> to bring about some future paradise? When we bring it closer to home, 
> without the benefit of hindsight (knowing that it will, after all, 
> work out for the best in the end), what we see is the case of one man 
> who takes the lives of billions in his hands based on his own notion 
> of what needs to be done - and this is a person who freely admits that 
> he's not even sure if he's sane any more.
The difference is: Severian's plan /worked/.  All the credit, all the 
Another thing: Severian is the rightful autarch of Urth; as a 
feudal/fascist ruler, he claims
ultimate authority over his subjects.  No wonder he wouldn't worry 
whether he should do it or not.

> So a third perspective here is to find Severian guilty and hold him 
> fully accountable; he should be punished for his horrific crimes, and 
> certainly not looked on with approval. Note that this doesn't preclude 
> us for having some sympathy/understanding for the character: Severian 
> was perhaps acting on a deeply felt conviction, a religious or 
> spiritual principle rather than an ethical one. If so then perhaps (if 
> his religious impulse was correct) he will be vindicated in a Higher 
> Court, but as for this world, we can only look upon the man with horror.
> I think that variations of these three ways of looking at things 
> probably cover most of the ways we would tend to treat a human being 
> who had done what Severian did. But I don't think that any of them 
> quite match the actual reaction most of us have to Severian's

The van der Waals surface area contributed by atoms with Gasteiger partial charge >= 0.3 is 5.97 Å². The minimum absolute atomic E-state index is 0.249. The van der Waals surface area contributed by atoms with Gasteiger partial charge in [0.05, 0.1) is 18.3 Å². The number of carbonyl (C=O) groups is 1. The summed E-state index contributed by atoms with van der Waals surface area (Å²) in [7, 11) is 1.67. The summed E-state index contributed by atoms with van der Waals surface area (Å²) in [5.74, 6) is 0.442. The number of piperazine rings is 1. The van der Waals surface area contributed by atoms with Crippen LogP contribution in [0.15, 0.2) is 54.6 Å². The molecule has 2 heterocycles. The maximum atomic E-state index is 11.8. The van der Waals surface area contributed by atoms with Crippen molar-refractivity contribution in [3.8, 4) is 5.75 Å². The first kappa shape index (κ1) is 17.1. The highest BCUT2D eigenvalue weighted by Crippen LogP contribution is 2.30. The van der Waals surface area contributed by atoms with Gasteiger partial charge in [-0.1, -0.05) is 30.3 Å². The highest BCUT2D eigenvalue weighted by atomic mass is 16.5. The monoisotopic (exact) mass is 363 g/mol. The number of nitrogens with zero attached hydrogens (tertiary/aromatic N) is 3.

> character. I think that we ultimately exempt him from deep judgment 
> because, in some way, we don't feel that he *could* have done 
> otherwise. And you can only blame someone for doing something if they 
> actually have a choice.
> We get this impression that Severian has no free will in this 
> particular matter, it seems, from the fact that the narrator displays 
> a singular lack of doubt about what he's doing (and yet, does not come 
> off as a fanatic either). The narrator speaks as if under the 
> assumption that the reader could not possibly even doubt the rightness 
> of this action, it simply can't be questioned. This much may seem 
> trivially obvious, I don't know, but I am leading up to a general 
> question about just how we should take this.
Or as if in a dream, or drugged.  It could be that as Autarch, he has 
already been judged or advised so many times, by people so far above the 
norm in intelligence, knowledge, and experience that he doesn't give a 
flip about what the reader may think, he stands with the giants, and 
their appraisal is what matters.

> One way to look at it is that Severian, as an author, is deliberately 
> using this literary device to attempt to keep us from asking him to 
> justify his actions (presumably because he can't). Nobody seems to 
> really want to treat the book and the character as if this is all 
> there is to it, though. So what is *Wolfe* trying to do? It would seem 
> uncharacteristic of him to be making a veiled attack on the notion of 
> free will. At least not as it applies to humans. Is the answer just 
> that we intuitively accept that Severian, as the Conciliator, *isn't* 
> human? To a certain extent it is easy for us to see him as a sort of 
> cog in the celestial machine, a sort of angel (like Tzadkiel) with his 
> own destined role to play, and this is prepared for us quite early on, 
> in the passages about Talos's play. But it seems to me that this can't 
> be all there is to it, because in every other way we *do* accept 
> Severian as human. This paints a very strange picture. Are we to think 
> of Severian as a man or not? And if we do think of him as a man, what 
> sort of strange view of free will are we embracing in doing so?
> '

I do not think the dual 'heavenly-New-Sun-with-no-real-free-will' and 
'human-Severian' is much of a problem; at least it wasn't for most of
Christinaity, and their human portion was not even a torturer but a 

> Apologies for the long-windedness, but to make up for it I will try to 
> sit down and be quiet now.
> -- Civet
Perhaps I should follow the cat's xample..